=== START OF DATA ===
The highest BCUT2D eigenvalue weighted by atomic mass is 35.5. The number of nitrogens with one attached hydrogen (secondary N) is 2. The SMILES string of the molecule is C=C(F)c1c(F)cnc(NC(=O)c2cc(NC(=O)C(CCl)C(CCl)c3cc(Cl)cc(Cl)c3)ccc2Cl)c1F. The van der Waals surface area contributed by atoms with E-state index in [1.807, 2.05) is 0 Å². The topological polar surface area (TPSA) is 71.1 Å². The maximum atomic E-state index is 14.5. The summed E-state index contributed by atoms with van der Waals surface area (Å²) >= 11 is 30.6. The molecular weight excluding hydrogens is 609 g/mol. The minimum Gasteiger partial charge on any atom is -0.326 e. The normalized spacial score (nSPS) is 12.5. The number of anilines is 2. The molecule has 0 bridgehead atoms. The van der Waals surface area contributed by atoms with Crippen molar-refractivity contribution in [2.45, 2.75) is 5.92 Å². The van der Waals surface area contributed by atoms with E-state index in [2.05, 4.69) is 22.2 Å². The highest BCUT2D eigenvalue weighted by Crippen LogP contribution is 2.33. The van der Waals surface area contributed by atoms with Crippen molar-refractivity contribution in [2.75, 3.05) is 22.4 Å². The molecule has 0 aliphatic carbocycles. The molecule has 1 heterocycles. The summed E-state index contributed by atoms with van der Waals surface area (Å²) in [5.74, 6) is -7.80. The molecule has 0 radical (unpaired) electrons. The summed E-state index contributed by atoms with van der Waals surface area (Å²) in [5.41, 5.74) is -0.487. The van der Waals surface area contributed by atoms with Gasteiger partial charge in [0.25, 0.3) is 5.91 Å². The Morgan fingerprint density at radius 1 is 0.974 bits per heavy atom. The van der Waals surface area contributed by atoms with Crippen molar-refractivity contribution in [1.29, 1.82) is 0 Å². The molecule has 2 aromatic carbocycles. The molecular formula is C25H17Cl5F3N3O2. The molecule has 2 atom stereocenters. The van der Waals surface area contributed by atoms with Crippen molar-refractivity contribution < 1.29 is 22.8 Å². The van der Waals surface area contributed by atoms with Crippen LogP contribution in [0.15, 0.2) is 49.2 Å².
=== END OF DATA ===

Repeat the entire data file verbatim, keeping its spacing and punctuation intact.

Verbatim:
The highest BCUT2D eigenvalue weighted by atomic mass is 35.5. The number of nitrogens with one attached hydrogen (secondary N) is 2. The SMILES string of the molecule is C=C(F)c1c(F)cnc(NC(=O)c2cc(NC(=O)C(CCl)C(CCl)c3cc(Cl)cc(Cl)c3)ccc2Cl)c1F. The van der Waals surface area contributed by atoms with E-state index in [1.807, 2.05) is 0 Å². The topological polar surface area (TPSA) is 71.1 Å². The maximum atomic E-state index is 14.5. The summed E-state index contributed by atoms with van der Waals surface area (Å²) >= 11 is 30.6. The molecular weight excluding hydrogens is 609 g/mol. The minimum Gasteiger partial charge on any atom is -0.326 e. The normalized spacial score (nSPS) is 12.5. The number of anilines is 2. The molecule has 0 bridgehead atoms. The van der Waals surface area contributed by atoms with Crippen molar-refractivity contribution in [2.45, 2.75) is 5.92 Å². The van der Waals surface area contributed by atoms with E-state index in [2.05, 4.69) is 22.2 Å². The highest BCUT2D eigenvalue weighted by Crippen LogP contribution is 2.33. The van der Waals surface area contributed by atoms with Crippen molar-refractivity contribution in [2.75, 3.05) is 22.4 Å². The molecule has 0 aliphatic carbocycles. The molecule has 1 heterocycles. The summed E-state index contributed by atoms with van der Waals surface area (Å²) in [5.74, 6) is -7.80. The molecule has 0 radical (unpaired) electrons. The summed E-state index contributed by atoms with van der Waals surface area (Å²) in [5.41, 5.74) is -0.487. The van der Waals surface area contributed by atoms with Gasteiger partial charge in [0.25, 0.3) is 5.91 Å². The Morgan fingerprint density at radius 1 is 0.974 bits per heavy atom. The van der Waals surface area contributed by atoms with Crippen molar-refractivity contribution in [1.29, 1.82) is 0 Å². The molecule has 2 aromatic carbocycles. The molecular formula is C25H17Cl5F3N3O2. The molecule has 2 atom stereocenters. The van der Waals surface area contributed by atoms with Crippen molar-refractivity contribution < 1.29 is 22.8 Å². The van der Waals surface area contributed by atoms with Crippen LogP contribution in [0.15, 0.2) is 49.2 Å².